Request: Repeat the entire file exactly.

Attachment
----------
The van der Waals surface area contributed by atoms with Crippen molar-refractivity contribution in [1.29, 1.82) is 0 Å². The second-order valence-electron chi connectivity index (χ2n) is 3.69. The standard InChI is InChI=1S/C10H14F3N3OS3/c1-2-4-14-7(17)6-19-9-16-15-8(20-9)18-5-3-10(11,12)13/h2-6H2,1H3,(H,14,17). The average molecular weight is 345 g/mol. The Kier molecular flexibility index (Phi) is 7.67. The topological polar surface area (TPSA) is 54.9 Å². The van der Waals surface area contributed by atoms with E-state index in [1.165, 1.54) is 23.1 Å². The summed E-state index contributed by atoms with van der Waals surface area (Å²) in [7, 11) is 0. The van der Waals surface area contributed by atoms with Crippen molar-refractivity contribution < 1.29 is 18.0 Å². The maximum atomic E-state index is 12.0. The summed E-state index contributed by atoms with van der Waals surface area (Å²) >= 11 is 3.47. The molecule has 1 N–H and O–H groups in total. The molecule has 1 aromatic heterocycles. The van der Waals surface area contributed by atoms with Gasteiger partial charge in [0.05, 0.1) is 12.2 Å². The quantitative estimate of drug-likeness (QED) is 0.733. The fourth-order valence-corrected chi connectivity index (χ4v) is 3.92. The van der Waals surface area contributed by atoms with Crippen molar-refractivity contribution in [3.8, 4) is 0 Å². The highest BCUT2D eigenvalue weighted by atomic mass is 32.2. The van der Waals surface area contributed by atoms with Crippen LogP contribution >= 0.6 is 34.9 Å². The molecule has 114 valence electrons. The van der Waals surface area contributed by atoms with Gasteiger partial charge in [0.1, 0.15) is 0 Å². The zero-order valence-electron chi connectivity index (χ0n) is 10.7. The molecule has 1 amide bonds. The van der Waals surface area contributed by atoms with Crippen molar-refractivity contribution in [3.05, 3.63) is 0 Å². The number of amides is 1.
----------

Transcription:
The van der Waals surface area contributed by atoms with Crippen molar-refractivity contribution in [1.29, 1.82) is 0 Å². The second-order valence-electron chi connectivity index (χ2n) is 3.69. The standard InChI is InChI=1S/C10H14F3N3OS3/c1-2-4-14-7(17)6-19-9-16-15-8(20-9)18-5-3-10(11,12)13/h2-6H2,1H3,(H,14,17). The average molecular weight is 345 g/mol. The Kier molecular flexibility index (Phi) is 7.67. The topological polar surface area (TPSA) is 54.9 Å². The van der Waals surface area contributed by atoms with E-state index in [1.165, 1.54) is 23.1 Å². The summed E-state index contributed by atoms with van der Waals surface area (Å²) in [7, 11) is 0. The van der Waals surface area contributed by atoms with Crippen molar-refractivity contribution < 1.29 is 18.0 Å². The maximum atomic E-state index is 12.0. The summed E-state index contributed by atoms with van der Waals surface area (Å²) >= 11 is 3.47. The molecule has 1 N–H and O–H groups in total. The molecule has 1 aromatic heterocycles. The van der Waals surface area contributed by atoms with Gasteiger partial charge in [0.05, 0.1) is 12.2 Å². The quantitative estimate of drug-likeness (QED) is 0.733. The fourth-order valence-corrected chi connectivity index (χ4v) is 3.92. The van der Waals surface area contributed by atoms with Crippen molar-refractivity contribution in [3.8, 4) is 0 Å². The highest BCUT2D eigenvalue weighted by atomic mass is 32.2. The van der Waals surface area contributed by atoms with Crippen LogP contribution >= 0.6 is 34.9 Å². The molecule has 114 valence electrons. The van der Waals surface area contributed by atoms with Gasteiger partial charge in [0.1, 0.15) is 0 Å². The zero-order valence-electron chi connectivity index (χ0n) is 10.7. The molecule has 1 amide bonds. The van der Waals surface area contributed by atoms with Crippen molar-refractivity contribution in [3.05, 3.63) is 0 Å². The number of amides is 1.